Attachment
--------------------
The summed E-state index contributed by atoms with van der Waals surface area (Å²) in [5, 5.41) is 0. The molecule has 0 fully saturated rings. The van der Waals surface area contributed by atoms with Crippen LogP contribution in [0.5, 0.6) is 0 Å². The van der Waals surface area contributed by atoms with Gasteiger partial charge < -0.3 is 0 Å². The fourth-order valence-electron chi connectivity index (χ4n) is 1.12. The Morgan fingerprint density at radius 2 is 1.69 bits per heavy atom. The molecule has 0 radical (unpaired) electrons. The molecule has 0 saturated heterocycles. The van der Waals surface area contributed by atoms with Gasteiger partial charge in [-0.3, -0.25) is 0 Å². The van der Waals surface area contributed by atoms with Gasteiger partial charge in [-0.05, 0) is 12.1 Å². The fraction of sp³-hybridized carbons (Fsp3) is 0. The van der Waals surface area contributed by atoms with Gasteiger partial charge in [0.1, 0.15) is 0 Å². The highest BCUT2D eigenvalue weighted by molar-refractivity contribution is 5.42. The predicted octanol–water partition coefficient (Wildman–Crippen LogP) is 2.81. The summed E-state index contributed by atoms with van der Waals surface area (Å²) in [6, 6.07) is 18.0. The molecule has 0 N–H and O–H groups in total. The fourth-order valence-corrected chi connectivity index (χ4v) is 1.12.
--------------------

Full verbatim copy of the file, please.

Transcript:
The summed E-state index contributed by atoms with van der Waals surface area (Å²) in [5, 5.41) is 0. The molecule has 0 fully saturated rings. The van der Waals surface area contributed by atoms with Crippen LogP contribution in [0.5, 0.6) is 0 Å². The van der Waals surface area contributed by atoms with Gasteiger partial charge < -0.3 is 0 Å². The fourth-order valence-electron chi connectivity index (χ4n) is 1.12. The Morgan fingerprint density at radius 2 is 1.69 bits per heavy atom. The molecule has 0 radical (unpaired) electrons. The molecule has 0 saturated heterocycles. The van der Waals surface area contributed by atoms with Gasteiger partial charge in [-0.3, -0.25) is 0 Å². The van der Waals surface area contributed by atoms with Gasteiger partial charge in [-0.05, 0) is 12.1 Å². The fraction of sp³-hybridized carbons (Fsp3) is 0. The van der Waals surface area contributed by atoms with Gasteiger partial charge in [0.1, 0.15) is 0 Å². The highest BCUT2D eigenvalue weighted by molar-refractivity contribution is 5.42. The predicted octanol–water partition coefficient (Wildman–Crippen LogP) is 2.81. The summed E-state index contributed by atoms with van der Waals surface area (Å²) in [6, 6.07) is 18.0. The molecule has 0 N–H and O–H groups in total. The fourth-order valence-corrected chi connectivity index (χ4v) is 1.12.